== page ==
by Ed Buffaloe and Burgess Mason III
The Mauser Model 1910 in 6.35 mm Browning was by any measure a remarkably successful pistol, but the 6.35 mm Browning cartridge was originally designed for the smallest of personal protection pistols (known as vest pocket pistols) and, as the end of World War I drew near, the Mauser company decided it was time they manufactured one.
Weaver, Speed, and Schmid, in their book Mauser Pistolen, state: “Instead of designing a new pistol, Mauser simply bought the rights to an existing simple blowback design, with a barrel removal system patented in 1917 by a company owned by a C E Heinzelmann of nearby Plochingen am Neckar...” They reference Hogg and Walter’s Pistols of the World, which states: “Heinzelmann made the Heim pistol, a 6.35mm blowback automatic that externally resembles the Mauser WTP, but internally, is closer to the Browning 1910 with a fixed barrel and a coaxial return spring secured by a muzzle bushing. It carries the company’s name on the slide and appears to have been made for a short time in the early 1930s.” The Heim pistol does not use the same barrel removal system as the Mauser WTP. The patents for the Heim pistol were filed in 1924 and granted in 1926, but none bears any relationship to the Mauser WTP. Mauser Pistolen is the only source that references Heinzelmann in relation to the WTP.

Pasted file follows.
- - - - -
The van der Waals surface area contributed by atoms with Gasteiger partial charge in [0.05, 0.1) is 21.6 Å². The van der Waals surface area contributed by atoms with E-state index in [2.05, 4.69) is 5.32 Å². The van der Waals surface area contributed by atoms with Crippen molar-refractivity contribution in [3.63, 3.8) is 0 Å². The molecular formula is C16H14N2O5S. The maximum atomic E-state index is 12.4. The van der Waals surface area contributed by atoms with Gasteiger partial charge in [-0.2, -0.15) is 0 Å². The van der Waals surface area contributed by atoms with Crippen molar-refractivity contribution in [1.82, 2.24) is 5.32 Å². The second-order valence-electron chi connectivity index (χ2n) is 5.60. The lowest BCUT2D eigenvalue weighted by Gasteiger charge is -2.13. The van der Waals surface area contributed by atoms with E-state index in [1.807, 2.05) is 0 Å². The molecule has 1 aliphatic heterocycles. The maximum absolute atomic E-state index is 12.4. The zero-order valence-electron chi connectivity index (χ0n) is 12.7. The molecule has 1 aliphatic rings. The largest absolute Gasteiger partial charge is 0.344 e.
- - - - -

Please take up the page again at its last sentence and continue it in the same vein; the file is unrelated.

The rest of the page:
WTP is the abbreviation for Westentaschenpistole, or vest pocket pistol. There are two distinct types of WTP, known as the WTP I and the WTP II. The WTP I was made from 1921 through 1937 or 1938. Most sources state that the WTP II was first made in 1938, though the 1937 Geco catalogue already has it listed. It appears to have been discontinued before the end of 1940 due to Mauser’s need to fulfill military contracts during World War II.
We have been unable to locate the patent for barrel retention, possibly because it is not under the Heinzelmann name (Weaver, Speed, and Schmid state it was patented by a company owned by Heinzelmann). We would be grateful to anyone who can locate this patent. Klaus-Peter König and Martin Hugo, in their book Taschen Pistolen, state that the WTP was patented in 1918--we assume they mean in Germany--but we have been unable to locate a German patent for this year either. After extensive searching we have found only two patents for the WTP.